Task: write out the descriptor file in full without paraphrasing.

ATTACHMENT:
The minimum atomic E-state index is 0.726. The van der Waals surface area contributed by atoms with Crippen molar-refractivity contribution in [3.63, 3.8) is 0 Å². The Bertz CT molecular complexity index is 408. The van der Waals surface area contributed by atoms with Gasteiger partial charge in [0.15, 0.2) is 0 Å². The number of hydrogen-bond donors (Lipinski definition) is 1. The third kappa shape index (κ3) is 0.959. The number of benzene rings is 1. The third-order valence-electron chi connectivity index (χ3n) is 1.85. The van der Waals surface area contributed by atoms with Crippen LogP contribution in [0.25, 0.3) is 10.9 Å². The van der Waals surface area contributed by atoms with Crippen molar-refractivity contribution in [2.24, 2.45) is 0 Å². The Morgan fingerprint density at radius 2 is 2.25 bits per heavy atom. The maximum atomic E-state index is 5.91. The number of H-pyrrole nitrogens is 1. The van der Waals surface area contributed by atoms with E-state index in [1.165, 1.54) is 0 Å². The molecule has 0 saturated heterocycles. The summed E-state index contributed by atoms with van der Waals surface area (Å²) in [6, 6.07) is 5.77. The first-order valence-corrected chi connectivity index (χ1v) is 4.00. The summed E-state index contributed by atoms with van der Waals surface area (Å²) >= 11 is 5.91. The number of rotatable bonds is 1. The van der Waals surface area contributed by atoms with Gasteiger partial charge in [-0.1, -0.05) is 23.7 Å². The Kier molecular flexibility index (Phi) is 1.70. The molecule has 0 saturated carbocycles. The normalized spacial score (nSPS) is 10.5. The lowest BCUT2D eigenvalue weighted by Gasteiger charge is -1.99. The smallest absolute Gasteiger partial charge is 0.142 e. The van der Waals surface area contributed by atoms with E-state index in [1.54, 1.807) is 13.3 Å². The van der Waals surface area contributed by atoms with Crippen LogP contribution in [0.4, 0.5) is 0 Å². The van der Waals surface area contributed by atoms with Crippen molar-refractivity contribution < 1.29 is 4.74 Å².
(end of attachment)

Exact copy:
The minimum atomic E-state index is 0.726. The van der Waals surface area contributed by atoms with Crippen molar-refractivity contribution in [3.63, 3.8) is 0 Å². The Bertz CT molecular complexity index is 408. The van der Waals surface area contributed by atoms with Gasteiger partial charge in [0.15, 0.2) is 0 Å². The number of hydrogen-bond donors (Lipinski definition) is 1. The third kappa shape index (κ3) is 0.959. The number of benzene rings is 1. The third-order valence-electron chi connectivity index (χ3n) is 1.85. The van der Waals surface area contributed by atoms with Crippen LogP contribution in [0.25, 0.3) is 10.9 Å². The van der Waals surface area contributed by atoms with Crippen molar-refractivity contribution in [2.24, 2.45) is 0 Å². The Morgan fingerprint density at radius 2 is 2.25 bits per heavy atom. The maximum atomic E-state index is 5.91. The number of H-pyrrole nitrogens is 1. The van der Waals surface area contributed by atoms with E-state index in [1.165, 1.54) is 0 Å². The molecule has 0 saturated heterocycles. The summed E-state index contributed by atoms with van der Waals surface area (Å²) in [6, 6.07) is 5.77. The first-order valence-corrected chi connectivity index (χ1v) is 4.00. The summed E-state index contributed by atoms with van der Waals surface area (Å²) >= 11 is 5.91. The number of rotatable bonds is 1. The van der Waals surface area contributed by atoms with Gasteiger partial charge in [-0.1, -0.05) is 23.7 Å². The Kier molecular flexibility index (Phi) is 1.70. The molecule has 0 saturated carbocycles. The normalized spacial score (nSPS) is 10.5. The lowest BCUT2D eigenvalue weighted by Gasteiger charge is -1.99. The smallest absolute Gasteiger partial charge is 0.142 e. The van der Waals surface area contributed by atoms with E-state index in [1.54, 1.807) is 13.3 Å². The van der Waals surface area contributed by atoms with Crippen LogP contribution in [0.4, 0.5) is 0 Å². The van der Waals surface area contributed by atoms with Crippen molar-refractivity contribution < 1.29 is 4.74 Å².